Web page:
The truth is more that the world changed, and X and Y got faced with entirely new economic dynamics and new rules that don’t always respond to the solutions that suited Baby Boomers and their immediate predecessors.

But in there is also some truth in the criticism, and I see it more the older I get. Members of Generations X and Y can be a bit quick to want recognition and reward, before they’ve proven themselves. They can be fabulously self-centered in ways that are distinct from the often self-absorbed and sometimes self-important Baby Boomers.

But one thing about the Baby Boomers is that they were able in many cases to achieve and build nest eggs and help their progeny get going in life. They may have been less religious and less dogmatic than their parents, but they still often saw value in religion and in seeking God.

I wonder, though, if the increasing way that people are distancing themselves from God, especially in the younger generations, has more to do with the way the world is going and the way we X’s and Y’s see the world. And perhaps less about reason and science making religion irrelevant.

You see, too often, we young-ish folks (if I can still call myself that at 41) want results with minimal work. We want answers and solutions now. We don’t want to wait on God. And so when God doesn’t respond to us immediately, and we look back at history and say, “why does he let this crap happen” we decide that He must not exist. Because if He won’t just give us what we want now, how could He?

Too many of us don’t value the notion that we are works in progress. That our time on this planet is less about getting what we want and more about learning lessons. It’s a lesson that even atheists should take to heart more often. Because particularly for those who don’t believe there is anything beyond this life, there is precious little time to grow up and make something useful out of oneself.

For those who are agnostic, or those who, like me, are in a faith walk with God, it’s time for us to realize that we are put through a fire. We are meant to feel pain. It’s terrible when some people have to live with almost nothing but pain and stress and misery, but we humans aren’t alone in that. We like to think we are, but we’re not.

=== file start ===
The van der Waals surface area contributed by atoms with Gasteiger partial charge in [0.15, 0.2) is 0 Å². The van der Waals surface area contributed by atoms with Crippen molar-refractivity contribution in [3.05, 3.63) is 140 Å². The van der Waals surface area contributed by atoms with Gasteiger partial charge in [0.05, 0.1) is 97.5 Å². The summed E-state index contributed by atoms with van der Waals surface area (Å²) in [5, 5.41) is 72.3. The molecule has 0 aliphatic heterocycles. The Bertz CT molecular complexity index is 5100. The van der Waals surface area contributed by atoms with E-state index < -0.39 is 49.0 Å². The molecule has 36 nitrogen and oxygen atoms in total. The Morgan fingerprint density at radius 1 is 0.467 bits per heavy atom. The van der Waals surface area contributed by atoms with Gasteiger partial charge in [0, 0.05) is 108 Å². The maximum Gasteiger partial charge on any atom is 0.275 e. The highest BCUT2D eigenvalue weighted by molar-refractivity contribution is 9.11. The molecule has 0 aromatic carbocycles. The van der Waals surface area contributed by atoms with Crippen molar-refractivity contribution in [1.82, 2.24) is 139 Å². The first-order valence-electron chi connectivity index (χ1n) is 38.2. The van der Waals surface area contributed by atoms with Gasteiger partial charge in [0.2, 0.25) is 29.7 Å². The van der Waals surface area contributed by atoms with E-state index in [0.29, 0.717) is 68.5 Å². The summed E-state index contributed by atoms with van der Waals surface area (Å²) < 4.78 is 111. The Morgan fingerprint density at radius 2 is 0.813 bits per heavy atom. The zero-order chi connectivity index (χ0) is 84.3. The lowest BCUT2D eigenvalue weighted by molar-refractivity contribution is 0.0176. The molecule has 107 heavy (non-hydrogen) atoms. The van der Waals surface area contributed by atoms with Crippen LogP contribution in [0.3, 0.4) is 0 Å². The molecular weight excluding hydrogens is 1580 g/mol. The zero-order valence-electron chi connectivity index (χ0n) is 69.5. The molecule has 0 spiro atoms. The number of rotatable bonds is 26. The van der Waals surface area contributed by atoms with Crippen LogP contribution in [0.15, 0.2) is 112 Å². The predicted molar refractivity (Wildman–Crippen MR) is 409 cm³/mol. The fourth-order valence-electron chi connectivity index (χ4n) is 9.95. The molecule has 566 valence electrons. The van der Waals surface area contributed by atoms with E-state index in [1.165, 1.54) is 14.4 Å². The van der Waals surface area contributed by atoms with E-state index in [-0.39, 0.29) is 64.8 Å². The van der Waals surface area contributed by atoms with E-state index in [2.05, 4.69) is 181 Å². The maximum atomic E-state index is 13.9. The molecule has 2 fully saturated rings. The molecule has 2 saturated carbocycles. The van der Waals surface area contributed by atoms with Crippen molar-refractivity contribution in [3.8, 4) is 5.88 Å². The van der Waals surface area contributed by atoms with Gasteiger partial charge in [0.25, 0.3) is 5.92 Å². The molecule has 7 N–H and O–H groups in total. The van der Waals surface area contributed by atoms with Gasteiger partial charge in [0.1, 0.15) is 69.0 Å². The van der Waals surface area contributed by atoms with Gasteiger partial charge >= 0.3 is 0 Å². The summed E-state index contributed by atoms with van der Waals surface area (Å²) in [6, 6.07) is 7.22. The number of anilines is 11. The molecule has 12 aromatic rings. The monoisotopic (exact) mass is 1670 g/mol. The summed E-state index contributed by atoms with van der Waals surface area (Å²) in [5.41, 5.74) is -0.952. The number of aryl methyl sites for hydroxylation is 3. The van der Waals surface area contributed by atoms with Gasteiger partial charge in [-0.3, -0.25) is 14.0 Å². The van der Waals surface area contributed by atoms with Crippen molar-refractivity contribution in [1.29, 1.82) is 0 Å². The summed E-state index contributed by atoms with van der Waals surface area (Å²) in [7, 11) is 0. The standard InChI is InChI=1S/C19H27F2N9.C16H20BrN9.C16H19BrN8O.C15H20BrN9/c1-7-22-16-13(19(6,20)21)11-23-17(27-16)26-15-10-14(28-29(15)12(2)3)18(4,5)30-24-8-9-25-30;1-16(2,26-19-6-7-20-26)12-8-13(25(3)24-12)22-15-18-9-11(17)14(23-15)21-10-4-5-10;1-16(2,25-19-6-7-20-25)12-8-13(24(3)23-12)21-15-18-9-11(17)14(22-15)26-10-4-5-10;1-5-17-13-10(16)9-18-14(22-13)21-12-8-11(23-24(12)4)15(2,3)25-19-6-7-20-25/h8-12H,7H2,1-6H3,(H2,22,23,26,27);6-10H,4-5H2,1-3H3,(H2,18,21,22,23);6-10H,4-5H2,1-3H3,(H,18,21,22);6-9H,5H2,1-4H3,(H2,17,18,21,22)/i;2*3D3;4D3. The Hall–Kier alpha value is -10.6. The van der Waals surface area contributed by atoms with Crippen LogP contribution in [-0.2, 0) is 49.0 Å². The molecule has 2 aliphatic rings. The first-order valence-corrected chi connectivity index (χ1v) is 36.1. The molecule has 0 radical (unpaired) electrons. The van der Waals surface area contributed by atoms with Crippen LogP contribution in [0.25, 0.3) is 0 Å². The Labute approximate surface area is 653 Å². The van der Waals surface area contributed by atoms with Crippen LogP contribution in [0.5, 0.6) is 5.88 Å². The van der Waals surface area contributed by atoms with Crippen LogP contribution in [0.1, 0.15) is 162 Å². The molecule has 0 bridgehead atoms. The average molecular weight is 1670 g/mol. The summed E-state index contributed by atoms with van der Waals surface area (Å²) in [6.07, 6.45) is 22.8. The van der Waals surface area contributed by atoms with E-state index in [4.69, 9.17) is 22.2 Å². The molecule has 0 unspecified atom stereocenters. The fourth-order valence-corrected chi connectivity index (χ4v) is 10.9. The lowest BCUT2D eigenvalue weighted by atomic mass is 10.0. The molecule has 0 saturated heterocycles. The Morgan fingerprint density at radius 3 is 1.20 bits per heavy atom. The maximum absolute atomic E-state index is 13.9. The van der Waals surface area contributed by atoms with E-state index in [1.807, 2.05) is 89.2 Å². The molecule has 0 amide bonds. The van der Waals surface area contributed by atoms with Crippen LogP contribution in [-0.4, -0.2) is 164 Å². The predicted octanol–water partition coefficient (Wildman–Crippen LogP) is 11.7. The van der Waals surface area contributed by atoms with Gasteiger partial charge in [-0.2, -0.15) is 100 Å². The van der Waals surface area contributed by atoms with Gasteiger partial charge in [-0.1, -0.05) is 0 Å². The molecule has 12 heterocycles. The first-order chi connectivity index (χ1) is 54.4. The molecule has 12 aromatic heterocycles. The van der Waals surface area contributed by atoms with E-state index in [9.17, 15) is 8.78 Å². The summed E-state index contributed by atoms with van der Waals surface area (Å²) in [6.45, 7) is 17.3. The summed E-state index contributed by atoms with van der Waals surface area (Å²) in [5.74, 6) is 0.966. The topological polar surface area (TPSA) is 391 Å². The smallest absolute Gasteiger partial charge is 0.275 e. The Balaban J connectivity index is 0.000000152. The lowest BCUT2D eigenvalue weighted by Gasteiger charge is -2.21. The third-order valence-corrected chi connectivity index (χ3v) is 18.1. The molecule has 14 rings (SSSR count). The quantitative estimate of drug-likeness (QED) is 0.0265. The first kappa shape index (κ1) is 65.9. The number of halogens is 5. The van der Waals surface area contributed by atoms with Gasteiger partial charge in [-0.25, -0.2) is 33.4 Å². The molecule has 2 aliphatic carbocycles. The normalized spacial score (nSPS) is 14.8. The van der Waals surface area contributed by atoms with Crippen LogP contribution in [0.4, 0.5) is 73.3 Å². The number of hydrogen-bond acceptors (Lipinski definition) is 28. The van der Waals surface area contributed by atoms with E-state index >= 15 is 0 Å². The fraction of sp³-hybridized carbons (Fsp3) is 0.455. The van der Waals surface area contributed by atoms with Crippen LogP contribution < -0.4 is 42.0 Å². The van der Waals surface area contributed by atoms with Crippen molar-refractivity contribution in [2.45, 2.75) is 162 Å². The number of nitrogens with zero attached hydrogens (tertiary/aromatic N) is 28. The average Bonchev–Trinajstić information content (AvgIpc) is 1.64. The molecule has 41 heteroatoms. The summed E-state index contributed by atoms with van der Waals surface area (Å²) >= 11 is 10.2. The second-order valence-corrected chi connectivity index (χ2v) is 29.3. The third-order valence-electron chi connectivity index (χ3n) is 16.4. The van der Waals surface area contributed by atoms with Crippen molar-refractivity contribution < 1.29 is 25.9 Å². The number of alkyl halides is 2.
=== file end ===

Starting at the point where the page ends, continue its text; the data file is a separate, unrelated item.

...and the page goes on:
Whether you want to credit evolution (genetic and social both) or God’s will…or a combination of the two…a pristine, trouble-free world isn’t the kind of world that will push us to become something stronger or smarter or more useful to ourselves and others.

Pain is necessary. Whether we like it or not, we must all pass through the fire, some of us more often than others.

We need to pay our dues. We need to see the value in that and make something good out of it in the end. Or at least as good as we can.

If we don’t, we remain children. We don’t grow. Not in this world, and not in God’s plan.




Deacon Blue is the blogging persona of editor and writer Jeffrey Bouley. The opinions of Jeff himself on this blog, and those expressed as Deacon Blue, in NO WAY should be construed as the opinions of anyone with whom he has worked, currently works, or will work with in the future. They are personal opinions and views, and are sometimes, frankly, expressed in more outrageous terms than I truly feel most days.

Jeff Bouley

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Jeff Bouley

To find out more about me professionally, click here. To find out more about me generally, click here.